(Photo by Karen Blix)
The Ceibo is both the national tree and flower of Argentina. It is very resistant to both ice and fire and it has inspired tangos, poetry and folklore music as a symbol of courage and strength in the face of adversity.
According to legend, there was once an indigenous woman named Anahí who lived on the shores of the Paraná River. She was small and unsightly, however, her looks were forgotten on summer nights when she came to sing with her beautiful voice to her tribe about their gods and the love of their land.
When the conquistadors came to conquer the land, they took Anahí and others from her tribe as prisoners. One night, the guard of her cell fell asleep and Anahí saw a chance of escaping. The guard, however, woke up just as she was getting away and so she stabbed him. His dying holler startled the rest of the soldiers and Anahí was unable to escape. Her punishment for killing the man was to burn at the stake.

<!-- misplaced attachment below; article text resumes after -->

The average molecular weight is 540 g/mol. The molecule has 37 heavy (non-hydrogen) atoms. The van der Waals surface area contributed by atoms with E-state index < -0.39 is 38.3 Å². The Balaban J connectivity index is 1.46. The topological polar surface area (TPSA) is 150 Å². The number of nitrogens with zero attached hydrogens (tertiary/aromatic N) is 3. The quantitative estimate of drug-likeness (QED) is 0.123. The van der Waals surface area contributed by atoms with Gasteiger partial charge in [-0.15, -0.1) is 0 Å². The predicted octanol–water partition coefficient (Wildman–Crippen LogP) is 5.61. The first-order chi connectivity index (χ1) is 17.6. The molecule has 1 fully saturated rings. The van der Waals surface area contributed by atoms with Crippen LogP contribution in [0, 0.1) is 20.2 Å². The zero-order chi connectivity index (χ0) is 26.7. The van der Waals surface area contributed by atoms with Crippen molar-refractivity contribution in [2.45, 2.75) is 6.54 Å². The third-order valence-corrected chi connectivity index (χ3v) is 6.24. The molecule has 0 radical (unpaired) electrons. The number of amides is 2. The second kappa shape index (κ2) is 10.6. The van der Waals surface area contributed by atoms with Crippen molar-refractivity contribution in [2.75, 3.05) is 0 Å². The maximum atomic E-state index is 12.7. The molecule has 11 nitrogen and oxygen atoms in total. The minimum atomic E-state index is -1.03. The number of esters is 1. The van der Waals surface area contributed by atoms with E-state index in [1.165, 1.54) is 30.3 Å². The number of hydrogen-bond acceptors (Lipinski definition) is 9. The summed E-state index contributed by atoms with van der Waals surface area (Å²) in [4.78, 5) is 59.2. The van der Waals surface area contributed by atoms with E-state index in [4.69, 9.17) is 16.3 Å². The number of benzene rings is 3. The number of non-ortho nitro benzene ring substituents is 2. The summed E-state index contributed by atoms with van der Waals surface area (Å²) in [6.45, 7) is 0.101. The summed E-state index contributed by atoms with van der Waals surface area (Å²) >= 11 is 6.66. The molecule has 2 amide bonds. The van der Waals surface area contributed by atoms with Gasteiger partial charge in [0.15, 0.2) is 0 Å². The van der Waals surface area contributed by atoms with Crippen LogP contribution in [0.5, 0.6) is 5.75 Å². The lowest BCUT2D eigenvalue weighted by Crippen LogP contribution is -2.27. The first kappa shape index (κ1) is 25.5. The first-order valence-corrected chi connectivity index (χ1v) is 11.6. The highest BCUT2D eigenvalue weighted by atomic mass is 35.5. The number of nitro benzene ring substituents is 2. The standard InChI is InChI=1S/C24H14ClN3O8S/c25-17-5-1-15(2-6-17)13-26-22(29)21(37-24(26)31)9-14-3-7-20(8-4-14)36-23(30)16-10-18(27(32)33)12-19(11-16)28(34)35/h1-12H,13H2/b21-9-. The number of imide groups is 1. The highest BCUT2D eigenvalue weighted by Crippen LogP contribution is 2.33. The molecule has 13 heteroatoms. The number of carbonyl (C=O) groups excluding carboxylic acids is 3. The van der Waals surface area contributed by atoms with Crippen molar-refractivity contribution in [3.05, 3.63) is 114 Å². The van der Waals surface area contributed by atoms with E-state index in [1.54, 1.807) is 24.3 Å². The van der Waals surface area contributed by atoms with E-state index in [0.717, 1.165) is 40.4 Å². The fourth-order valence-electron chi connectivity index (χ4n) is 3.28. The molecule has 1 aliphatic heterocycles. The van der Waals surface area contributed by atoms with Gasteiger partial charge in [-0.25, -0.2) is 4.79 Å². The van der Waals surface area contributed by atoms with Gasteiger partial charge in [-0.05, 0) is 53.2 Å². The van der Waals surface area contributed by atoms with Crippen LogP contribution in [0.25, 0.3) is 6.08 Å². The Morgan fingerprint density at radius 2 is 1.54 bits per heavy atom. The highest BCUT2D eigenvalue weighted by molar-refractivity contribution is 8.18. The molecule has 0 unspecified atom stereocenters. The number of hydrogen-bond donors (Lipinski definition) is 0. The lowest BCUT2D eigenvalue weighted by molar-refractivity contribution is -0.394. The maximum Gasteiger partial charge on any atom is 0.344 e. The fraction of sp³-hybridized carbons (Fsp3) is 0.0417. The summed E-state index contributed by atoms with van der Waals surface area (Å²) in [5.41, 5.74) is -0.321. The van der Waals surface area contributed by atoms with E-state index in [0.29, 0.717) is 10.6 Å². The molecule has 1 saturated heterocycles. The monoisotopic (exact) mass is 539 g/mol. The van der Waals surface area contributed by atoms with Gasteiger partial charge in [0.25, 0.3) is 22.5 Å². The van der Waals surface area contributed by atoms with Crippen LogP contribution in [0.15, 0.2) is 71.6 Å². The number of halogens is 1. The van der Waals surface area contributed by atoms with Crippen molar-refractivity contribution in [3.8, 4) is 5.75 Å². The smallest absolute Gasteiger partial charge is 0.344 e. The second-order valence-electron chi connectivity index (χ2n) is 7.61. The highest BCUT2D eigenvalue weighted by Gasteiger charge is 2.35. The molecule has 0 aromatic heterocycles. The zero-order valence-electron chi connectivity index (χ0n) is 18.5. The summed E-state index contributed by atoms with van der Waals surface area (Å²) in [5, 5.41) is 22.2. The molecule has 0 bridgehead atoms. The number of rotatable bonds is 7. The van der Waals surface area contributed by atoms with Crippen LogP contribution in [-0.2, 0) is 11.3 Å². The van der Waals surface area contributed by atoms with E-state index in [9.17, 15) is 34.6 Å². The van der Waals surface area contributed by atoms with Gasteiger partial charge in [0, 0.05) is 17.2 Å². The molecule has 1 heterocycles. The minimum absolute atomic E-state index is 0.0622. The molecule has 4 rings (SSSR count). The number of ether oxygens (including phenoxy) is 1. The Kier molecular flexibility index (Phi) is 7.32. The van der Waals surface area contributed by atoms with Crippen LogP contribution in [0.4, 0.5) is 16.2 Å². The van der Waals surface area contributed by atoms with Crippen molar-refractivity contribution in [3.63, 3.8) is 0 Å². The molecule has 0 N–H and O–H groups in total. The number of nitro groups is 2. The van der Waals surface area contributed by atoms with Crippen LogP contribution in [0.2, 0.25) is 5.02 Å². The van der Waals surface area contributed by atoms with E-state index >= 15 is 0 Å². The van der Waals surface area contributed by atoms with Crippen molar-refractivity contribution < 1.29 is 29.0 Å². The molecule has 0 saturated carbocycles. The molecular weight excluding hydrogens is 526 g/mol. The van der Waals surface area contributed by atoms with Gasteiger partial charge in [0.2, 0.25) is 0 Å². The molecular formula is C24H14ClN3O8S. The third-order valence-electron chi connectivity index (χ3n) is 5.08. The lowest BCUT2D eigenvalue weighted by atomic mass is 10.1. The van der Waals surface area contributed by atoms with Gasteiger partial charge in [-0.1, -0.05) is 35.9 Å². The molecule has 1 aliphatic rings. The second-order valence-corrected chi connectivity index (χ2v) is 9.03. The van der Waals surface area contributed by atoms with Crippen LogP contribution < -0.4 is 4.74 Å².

On the night of her sentence, she was tied to a tree and a fire was lit. The flames quickly caught on and the indigenous woman began to sing to her land and her nature.
The following morning, the soldiers stood astounded at the spot of her death. In place of the ashes they had expected to find, there was a blooming Ceibo tree showing off its splendorous red flowers.